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GEORGIA-PACIFIC $500 MILLION SENIOR DEBT SHELF RATED 'BBB' BY FITCH -- FITCH FINANCIAL WIRE --

GEORGIA-PACIFIC $500 MILLION SENIOR DEBT SHELF RATED 'BBB' BY FITCH
 -- FITCH FINANCIAL WIRE --
 NEW YORK, June 23 /PRNewswire/ -- Georgia-Pacific Corp.'s $500 million shelf registration of senior debt securities is rated "BBB" by Fitch. The credit trend is improving.
 This represents Fitch's initial public rating of Georgia-Pacific's debt securities. The rating encompasses Georgia-Pacific's strong operating position and substantial cash flow generation ability while also recognizing the significant increase in debt used to finance the acquisition of Great Northern Nekoosa (GNN) in 1990. The company will use the proceeds of offerings under the shelf to reduce short-term borrowings and for other general corporate purposes including possible acquisitions, capital expenditures and retirement of debt and other obligations.
 The rating reflects strong market positions, good progress in refinancing debt, efficient operations, and an expectation of continuing improvement in operating and financial performance. Georgia Pacific holds the first or second major market positions in many of its product areas. Acquisition debt was reduced by $1.3 billion in 1991 using excess cash flow and proceeds from asset sales during a very difficult year for the industry. The company also has well maintained, efficient facilities, some of which are the lowest cost producers of their kind.
 With 143 distribution centers in 46 states, Georgia-Pacific is the leading wholesaler of building products in the U.S. It owns or controls approximately 6 million acres of timberland in the U.S. and Canada, most of which is located near its manufacturing facilities. Most (90%) of this timberland is located in the Southern and Eastern parts of the U.S., areas of which are not involved in the Spotted Owl controversy.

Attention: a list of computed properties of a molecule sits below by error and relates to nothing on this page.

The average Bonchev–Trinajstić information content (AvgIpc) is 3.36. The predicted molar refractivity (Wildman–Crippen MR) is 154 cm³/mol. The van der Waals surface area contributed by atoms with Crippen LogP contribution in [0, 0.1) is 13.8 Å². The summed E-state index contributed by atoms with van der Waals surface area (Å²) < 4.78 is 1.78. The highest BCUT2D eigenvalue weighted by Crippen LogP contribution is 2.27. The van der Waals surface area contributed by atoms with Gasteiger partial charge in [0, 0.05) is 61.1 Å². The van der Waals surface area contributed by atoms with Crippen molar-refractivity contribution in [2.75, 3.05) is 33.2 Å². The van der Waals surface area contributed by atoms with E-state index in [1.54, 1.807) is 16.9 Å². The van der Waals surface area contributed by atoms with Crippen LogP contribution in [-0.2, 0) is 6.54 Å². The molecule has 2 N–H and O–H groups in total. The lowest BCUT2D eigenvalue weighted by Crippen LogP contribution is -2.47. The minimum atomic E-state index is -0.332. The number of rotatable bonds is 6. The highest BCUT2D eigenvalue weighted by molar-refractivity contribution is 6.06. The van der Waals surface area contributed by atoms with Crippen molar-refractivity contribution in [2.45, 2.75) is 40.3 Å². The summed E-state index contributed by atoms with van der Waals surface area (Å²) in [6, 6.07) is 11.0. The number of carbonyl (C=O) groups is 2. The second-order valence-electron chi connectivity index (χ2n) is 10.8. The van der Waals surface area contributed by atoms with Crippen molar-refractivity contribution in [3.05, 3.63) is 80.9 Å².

GNN was a major strategic acquisition; the largest ever in the forest products industry. With little overlap in facilities, management has exceeded its $80 million goal in annual cost savings.
 Credit concerns include the cyclical nature of the industry, relatively high leverage, and pending lawsuits. Georgia-Pacific deals in commodity products. Numerous factors which affect selling prices, such as increased industry capacity, weak demand due to recession, low housing starts or high mortgage rates, are well outside its control.
 Despite the $1.3 billion 1991 debt reduction and the continuing ability to generate strong cash flows, the balance sheet remains quite leveraged with debt to capital in excess of 65 percent on a book basis. However, the market value


of the company's assets, including timberlands, is significantly higher than carrying value.
 Georgia-Pacific is involved in numerous dioxin lawsuits in Mississippi related to the alleged discharge of dioxin from the Leaf River bleached pulp mill. While the company believes it has meritorious defenses, the concern remains that the outcome or outcomes of these suits -- judgments, settlements and legal fees -- could have a significant financial impact.
 Started in 1927 as a wholesaler of hardwood lumber, Georgia-Pacific has a long history of growth through business expansions and acquisitions. The largest by far was the $3.7 billion acquisition of GNN. It is today a world class integrated manufacturer and distributor of pulp, paper and building products.
 -0- 6/23/92
 /NOTE TO EDITORS: For a copy of Fitch's research report, call Market Services or Janet Zimmerman, 800-75-FITCH.
 /CONTACT: Raymond T. Carty of Fitch, 212-908-0595/
 (GP) CO: Georgia-Pacific Corp. ST: Georgia IN: PAP SU: RTG


TS -- NY050 -- 2864 06/23/92 12:45 EDT
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Date:Jun 23, 1992
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